It remains to be seen whether local residents witness more of these green machines quietly cruising around the town and county next year or a decade from now, but meritCharge is ready to bring the juice to the EV industry today.
Where to Make Powerful Connections
Frederick County is home to at least five different places where electric car owners can charge up their vehicles. Locations include Frederick Community College (those can be tough to find, but they are there), Fort Detrick, the Frederick Nissan dealership, Marriott TownePlace Suites and Linganore Winecellars in Mount Airy.
Most of the charging stations are free, but Fort Detrick requires a credit card to cover a fee of 50 cents per hour. There are also dozens of charging stations in Baltimore and Washington, D.C., enabling anyone to get home easily if the individual has enough power for the 50-mile drive back to Frederick.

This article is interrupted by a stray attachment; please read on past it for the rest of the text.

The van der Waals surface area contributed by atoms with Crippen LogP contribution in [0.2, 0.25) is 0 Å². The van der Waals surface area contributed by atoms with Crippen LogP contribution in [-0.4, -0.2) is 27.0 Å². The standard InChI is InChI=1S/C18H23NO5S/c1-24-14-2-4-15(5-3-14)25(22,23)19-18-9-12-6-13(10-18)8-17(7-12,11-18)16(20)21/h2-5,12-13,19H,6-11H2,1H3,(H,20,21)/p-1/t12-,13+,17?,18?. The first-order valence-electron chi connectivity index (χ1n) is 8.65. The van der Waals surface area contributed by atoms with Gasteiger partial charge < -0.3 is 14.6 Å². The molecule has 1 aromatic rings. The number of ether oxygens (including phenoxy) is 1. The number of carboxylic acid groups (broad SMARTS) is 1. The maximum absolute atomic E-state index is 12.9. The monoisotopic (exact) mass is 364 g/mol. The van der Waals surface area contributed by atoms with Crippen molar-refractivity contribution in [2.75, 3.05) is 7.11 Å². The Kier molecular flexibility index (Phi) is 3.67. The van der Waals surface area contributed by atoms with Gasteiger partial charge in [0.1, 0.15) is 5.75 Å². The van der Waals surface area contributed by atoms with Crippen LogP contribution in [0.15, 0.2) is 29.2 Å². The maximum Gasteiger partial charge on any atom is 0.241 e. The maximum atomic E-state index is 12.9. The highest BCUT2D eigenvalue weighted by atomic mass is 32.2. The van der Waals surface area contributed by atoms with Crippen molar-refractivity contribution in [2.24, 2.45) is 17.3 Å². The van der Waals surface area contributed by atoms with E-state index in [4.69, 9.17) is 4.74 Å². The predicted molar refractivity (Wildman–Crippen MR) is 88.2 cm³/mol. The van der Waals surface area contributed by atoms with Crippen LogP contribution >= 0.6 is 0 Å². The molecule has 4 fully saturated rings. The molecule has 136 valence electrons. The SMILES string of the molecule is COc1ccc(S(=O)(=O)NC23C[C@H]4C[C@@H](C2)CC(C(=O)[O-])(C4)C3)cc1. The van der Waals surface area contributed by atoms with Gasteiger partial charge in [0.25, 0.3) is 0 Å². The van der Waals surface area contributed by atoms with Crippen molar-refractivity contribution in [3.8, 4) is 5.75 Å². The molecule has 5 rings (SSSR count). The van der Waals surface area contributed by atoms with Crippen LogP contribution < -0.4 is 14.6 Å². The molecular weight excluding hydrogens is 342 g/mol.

Searching for a charging station near you? Several cell phone apps are available. Novia Campbell and Jonathan Slade, a married couple who drove from west to east across Maryland in their allelectric vehicle, recommend PlugShare. Android and iPhone users can search for public and some privately-owned electric chargers. Campbell and Slade have their home charger listed on PlugShare’s app in case someone in their remote part of the state needs to charge a vehicle.
Here are some more facts and figures about charging levels and charging speeds for EVs. Plus, get the shocking facts on electric vehicles.
Graduation ’13 by the Numbers
Compiled by Kim Weaver